A Jazzman’s Blues Parent Guide
With its overused plot and incredibly brainless characters, this feels like a bad Hallmark movie dreamed up by a high school drama class.
Parent Movie Review
A young, sensitive musician, Bayou (Joshua Boone) is treated cruelly by his father (E. Roger Mitchell), brother Willie Earl (Austin Scott), and most of the neighbors. The only exception to the nearly universal bullying is Leanne (Solea Pfeiffer), the girl who lives next door with her grandfather. Bayou and Leanne go stargazing late at night, keeping each other company, and inevitably falling in love. But Leanne’s mother, Ethel (Lana Young) has bigger plans for her beautiful daughter than the artsy son of a washerwoman, and spirits her off to Boston to make their fortune.
Although Bayou never gets over Leanne, life goes on. He helps his mother move to a bigger county where they open a dance club for the black residents. The work doesn’t pay well, but they make enough to live on, and Bayou sings on stage. Life is good until Leanne comes back – engaged to a white man. Her mother lost everything in Boston, and rather than come home empty handed, has forced Leanne to pass for white and marry the sheriff’s brother. Bayou still loves her and dreams of getting her out of her new life…somehow.
This uninspiring Jim-Crow-era rehash of Romeo and Juliet might be more interesting if it didn’t feel like a bad Hallmark movie created by a high school theater class. The tired familiarity of the plot means the audience can guess major events roughly half an hour in advance, and when they finally catch up on screen, they somehow manage to be disappointing. It doesn’t help that everyone except that protagonist and his mother are decidedly unlikeable for a variety of reasons, mostly to do with outrageous stupidity. Leanne (our Juliet) is dumber than a sack of oatmeal and views all relationships as transactional. Despite growing up in rural Georgia, she seems blissfully unaware of the violent consequences of her reckless, impulsive actions.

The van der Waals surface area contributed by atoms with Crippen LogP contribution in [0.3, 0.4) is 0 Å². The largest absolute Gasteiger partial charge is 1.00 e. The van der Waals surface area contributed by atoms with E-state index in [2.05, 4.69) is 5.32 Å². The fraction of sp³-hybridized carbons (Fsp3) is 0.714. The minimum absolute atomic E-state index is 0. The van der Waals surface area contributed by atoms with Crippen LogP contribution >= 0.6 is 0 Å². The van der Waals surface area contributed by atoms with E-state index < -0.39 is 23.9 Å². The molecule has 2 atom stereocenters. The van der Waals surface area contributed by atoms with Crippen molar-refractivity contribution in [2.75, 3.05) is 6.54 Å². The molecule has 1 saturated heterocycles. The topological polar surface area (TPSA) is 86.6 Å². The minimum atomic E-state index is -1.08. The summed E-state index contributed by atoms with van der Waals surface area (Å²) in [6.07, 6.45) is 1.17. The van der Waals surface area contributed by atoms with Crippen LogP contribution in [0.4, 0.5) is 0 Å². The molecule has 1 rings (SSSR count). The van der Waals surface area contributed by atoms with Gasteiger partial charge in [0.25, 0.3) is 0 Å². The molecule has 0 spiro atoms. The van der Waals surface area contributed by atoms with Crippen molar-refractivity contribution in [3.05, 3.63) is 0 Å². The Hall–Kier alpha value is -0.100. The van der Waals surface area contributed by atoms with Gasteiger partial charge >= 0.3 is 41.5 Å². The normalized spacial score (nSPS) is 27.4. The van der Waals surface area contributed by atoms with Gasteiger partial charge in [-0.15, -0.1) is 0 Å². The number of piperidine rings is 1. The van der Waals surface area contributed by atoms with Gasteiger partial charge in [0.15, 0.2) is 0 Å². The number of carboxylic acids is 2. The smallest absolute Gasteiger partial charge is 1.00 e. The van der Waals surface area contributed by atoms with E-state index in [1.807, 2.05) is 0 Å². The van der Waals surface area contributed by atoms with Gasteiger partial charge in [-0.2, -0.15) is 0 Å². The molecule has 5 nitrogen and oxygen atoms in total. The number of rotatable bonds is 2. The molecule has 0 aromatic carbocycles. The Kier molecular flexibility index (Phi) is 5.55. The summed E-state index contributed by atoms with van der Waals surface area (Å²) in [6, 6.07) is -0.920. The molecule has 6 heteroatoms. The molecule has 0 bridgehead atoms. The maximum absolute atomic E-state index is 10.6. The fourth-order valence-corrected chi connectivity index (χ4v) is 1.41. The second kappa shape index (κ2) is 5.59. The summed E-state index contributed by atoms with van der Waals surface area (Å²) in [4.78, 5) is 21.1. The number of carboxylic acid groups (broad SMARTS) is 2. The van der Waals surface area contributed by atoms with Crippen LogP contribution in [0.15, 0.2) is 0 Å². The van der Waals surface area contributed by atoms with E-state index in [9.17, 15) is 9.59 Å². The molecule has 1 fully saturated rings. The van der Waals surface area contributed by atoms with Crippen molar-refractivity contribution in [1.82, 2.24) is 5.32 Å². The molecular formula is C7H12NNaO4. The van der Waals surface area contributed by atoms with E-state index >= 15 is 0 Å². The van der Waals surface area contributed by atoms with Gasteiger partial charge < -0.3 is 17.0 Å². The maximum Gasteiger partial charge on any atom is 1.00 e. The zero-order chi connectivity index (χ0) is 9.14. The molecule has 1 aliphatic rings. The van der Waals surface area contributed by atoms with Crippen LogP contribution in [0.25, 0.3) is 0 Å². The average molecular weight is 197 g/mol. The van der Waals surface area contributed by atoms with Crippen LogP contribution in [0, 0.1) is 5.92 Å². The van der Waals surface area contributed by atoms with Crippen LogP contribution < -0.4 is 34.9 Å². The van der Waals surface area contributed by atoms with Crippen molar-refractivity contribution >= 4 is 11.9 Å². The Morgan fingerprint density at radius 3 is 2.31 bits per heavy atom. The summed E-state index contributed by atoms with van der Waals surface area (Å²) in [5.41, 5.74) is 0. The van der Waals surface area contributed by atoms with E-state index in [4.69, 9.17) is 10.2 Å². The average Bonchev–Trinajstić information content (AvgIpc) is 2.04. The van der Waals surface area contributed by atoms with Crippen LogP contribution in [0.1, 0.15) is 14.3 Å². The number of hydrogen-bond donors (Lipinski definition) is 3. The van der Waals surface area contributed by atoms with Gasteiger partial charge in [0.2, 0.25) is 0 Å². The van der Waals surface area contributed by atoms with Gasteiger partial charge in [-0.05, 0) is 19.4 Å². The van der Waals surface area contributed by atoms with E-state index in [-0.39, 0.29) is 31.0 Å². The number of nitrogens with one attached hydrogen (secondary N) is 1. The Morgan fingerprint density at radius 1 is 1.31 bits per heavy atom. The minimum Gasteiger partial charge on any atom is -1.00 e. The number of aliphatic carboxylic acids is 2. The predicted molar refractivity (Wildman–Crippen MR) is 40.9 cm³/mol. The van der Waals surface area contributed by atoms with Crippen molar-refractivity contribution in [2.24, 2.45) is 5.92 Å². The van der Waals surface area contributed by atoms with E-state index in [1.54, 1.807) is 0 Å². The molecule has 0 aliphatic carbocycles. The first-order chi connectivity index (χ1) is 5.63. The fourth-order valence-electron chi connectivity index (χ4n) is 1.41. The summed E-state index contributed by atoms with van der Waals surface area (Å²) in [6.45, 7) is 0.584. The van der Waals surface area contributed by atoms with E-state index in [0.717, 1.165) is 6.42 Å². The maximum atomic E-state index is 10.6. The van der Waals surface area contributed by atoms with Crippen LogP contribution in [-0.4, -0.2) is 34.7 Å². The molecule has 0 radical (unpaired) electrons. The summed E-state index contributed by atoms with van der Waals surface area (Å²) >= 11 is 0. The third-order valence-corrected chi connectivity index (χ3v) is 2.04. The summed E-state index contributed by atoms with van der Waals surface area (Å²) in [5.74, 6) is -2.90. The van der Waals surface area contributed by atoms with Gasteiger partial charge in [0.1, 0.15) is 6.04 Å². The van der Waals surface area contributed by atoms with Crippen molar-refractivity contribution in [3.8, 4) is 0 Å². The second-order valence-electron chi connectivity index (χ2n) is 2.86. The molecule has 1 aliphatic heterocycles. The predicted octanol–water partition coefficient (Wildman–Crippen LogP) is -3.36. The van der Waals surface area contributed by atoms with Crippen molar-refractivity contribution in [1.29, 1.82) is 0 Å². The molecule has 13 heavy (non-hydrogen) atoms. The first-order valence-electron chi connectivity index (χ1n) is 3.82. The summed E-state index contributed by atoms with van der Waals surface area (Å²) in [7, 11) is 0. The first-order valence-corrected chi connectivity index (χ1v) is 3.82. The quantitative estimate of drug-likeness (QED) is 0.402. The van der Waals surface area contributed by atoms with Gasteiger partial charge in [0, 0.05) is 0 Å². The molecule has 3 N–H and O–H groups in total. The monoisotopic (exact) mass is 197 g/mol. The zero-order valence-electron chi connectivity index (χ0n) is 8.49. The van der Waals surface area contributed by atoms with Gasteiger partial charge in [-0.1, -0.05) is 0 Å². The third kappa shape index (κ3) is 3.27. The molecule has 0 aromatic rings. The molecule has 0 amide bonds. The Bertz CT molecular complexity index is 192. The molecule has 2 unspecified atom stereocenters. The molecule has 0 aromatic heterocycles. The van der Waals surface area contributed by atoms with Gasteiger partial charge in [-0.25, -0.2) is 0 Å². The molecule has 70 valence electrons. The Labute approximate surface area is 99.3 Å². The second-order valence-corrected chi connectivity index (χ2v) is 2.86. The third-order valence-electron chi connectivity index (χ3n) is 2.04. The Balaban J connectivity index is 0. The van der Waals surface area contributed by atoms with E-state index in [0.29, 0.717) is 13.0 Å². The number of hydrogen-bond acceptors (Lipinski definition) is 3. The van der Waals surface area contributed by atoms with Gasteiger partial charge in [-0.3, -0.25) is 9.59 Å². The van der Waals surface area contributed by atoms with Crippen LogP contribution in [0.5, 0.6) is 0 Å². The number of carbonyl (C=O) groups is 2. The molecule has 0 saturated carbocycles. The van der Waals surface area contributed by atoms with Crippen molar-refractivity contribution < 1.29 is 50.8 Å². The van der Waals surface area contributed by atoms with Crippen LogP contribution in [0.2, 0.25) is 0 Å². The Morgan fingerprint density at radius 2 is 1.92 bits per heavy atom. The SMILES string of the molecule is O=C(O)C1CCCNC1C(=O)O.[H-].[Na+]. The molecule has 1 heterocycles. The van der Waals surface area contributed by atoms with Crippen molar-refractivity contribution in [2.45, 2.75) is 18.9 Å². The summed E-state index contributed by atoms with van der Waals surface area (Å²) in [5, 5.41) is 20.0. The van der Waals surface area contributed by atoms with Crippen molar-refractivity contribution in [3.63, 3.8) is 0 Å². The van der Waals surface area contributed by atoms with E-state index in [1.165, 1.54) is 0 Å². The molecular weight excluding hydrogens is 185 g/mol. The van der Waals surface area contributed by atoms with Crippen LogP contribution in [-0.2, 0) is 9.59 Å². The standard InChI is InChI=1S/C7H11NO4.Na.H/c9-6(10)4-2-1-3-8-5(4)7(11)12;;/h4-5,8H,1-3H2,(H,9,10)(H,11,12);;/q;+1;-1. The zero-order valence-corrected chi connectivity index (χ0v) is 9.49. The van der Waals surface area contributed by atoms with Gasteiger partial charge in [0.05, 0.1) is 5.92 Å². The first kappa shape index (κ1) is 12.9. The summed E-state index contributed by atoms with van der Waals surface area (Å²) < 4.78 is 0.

Then there are the content concerns. Parents will not be comfortable with teens of any age watching a movie that features incestuous rape (including some posterior nudity) and frequent intravenous heroin use. Even in a better movie, these would be serious issues, but this bland, trite, and thoroughly pointless foray into the Deep South doesn’t even qualify as watchable. It barely even musters the energy to be preachy, which would somehow have been an improvement. I can’t even say I was surprised when the movie tried so thoroughly to bore me to death - as soon as the credits say “written and directed by Tyler Perry”, you know you’re in for a tedious lineup of bad clichés.Directed by Tyler Perry. Starring Joshua Boone, Ryan Eggold, Solea Pfeiffer. Running time: 127 minutes. Theatrical release September 23, 2022. Updated September 23, 2022
Watch the trailer for A Jazzman’s Blues
A Jazzman’s Blues
Rating & Content Info
Why is A Jazzman’s Blues rated R? A Jazzman’s Blues is rated R by the MPAA for some drug use, violent images, rape, brief sexuality and language.
Violence: There are scenes of domestic violence. A man is threatened with a knife. Characters slap one another. A man is beaten and lynched.
Sexual Content: A teenage girl is raped by her grandfather, and some posterior nudity is seen. A man and woman have adulterous sex in a car without nudity. Couples are occasionally seen kissing.
Profanity: The script contains 13 scatological curses, a single sexual expletive, and some mild curses and terms of deity.
Alcohol / Drug Use: Adult characters are seen drinking and smoking. An adult repeatedly injects heroin.
Page last updated September 23, 2022